The Royal Norfolk Show: Layers of Impact

Research by Dr Bahar Ghezelayagh and a team of Economics students has found that the Royal Norfolk Show (RNS) generated £20 million for Norfolk in 2018. If you were to ask a member of the public what they think an economic researcher does they would probably picture a lonely figure, hunched over the computer, crunching through numbers to get published in journals only read by other academics. The reality of this project is very different! Continue reading “The Royal Norfolk Show: Layers of Impact”

Is Trump’s tariff war on China a threat to the U.S economy?

By Ellie Westhorpe

Since July 2017, both the U.S and China have been locked in an escalating trade battle as the two largest economies fight for world dominance. Rather than trying to diminish trade barriers worldwide, Trump’s administration has worked to seal the United States behind vast protectionist measures, imposed by Trump’s new nationalist agenda. Continue reading “Is Trump’s tariff war on China a threat to the U.S economy?”

Last Orders: What Can The Government Do To Save Your Local Pub From Supermarkets?

By George Goldberg

The historical roots of mankind drinking beer can be traced back to the Stone Age [1], but it took until the invasion of the Roman Empire, with their taverns, for Great Britain to be introduced to what we now call a pub. Almost 2,000 years later, having a drink at a local for some has become an integral part of British culture. Continue reading “Last Orders: What Can The Government Do To Save Your Local Pub From Supermarkets?”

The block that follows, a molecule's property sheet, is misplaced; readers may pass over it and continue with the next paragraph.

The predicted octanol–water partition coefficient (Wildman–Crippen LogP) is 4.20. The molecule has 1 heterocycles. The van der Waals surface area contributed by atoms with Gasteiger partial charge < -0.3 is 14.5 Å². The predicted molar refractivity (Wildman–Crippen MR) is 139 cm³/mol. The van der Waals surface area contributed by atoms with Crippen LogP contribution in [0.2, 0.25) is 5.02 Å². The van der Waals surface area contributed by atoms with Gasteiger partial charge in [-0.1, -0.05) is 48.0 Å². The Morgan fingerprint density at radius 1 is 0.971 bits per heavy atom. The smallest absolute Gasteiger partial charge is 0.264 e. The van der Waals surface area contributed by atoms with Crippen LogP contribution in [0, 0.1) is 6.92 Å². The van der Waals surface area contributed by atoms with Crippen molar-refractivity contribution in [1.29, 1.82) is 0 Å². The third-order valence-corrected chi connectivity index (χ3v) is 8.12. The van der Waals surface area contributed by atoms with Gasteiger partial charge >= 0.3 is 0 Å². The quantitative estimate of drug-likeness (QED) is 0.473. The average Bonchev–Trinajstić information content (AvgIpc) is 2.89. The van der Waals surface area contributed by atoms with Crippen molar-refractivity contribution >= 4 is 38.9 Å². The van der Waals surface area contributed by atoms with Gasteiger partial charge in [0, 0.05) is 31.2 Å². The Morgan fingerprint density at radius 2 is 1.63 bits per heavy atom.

Loneliness – An Economist’s View

By Lydia Luff

Over the past year, in the UK, loneliness has become a hot topic. With loneliness said to increase risk of early death by 30%[1] and be as harmful to a person’s health as smoking 15 cigarettes a day[2], the government could no longer ignore the issue. Tracey Crouch was appointed loneliness minister for the UK in January 2018 – the first loneliness minister in the whole world! Since then, the government have published a loneliness strategy[3] to manage the issue. But how do we know who to aim this policy at? Continue reading “Loneliness – An Economist’s View”

Thinking Critically about Critical Thinking: The Limits of Orthodox Economics

By Lea Sixtl

The academic discipline is dominated by mainstream economics. Orthodox economics. Is there space for criticism? As it is so strongly encouraged within the academic environment: “Think critically”, they say, but all that is taught is one school of thought. A thought the majority of the crowd accepts, not daring to step outside the box and start criticising the white (wild) west.

Continue reading “Thinking Critically about Critical Thinking: The Limits of Orthodox Economics”

A Conversation With… Tata Vareekasem

Economics at UEA has a successful Peer Assisted Learning system (PAL), engineered by our very own Head of School: Emiliya. Reflecting staff-student partnership, we are now looking at widening the scheme to ensure more students can benefit. The School has highly successful student support and continues to find new ways to help students develop and maximise their potential. We asked one of our PAL student mentors, Tata Vareekasem, about his experience after his successful involvement in the National PAL Conference.

Continue reading “A Conversation With… Tata Vareekasem”

Blog at WordPress.com.

Up ↑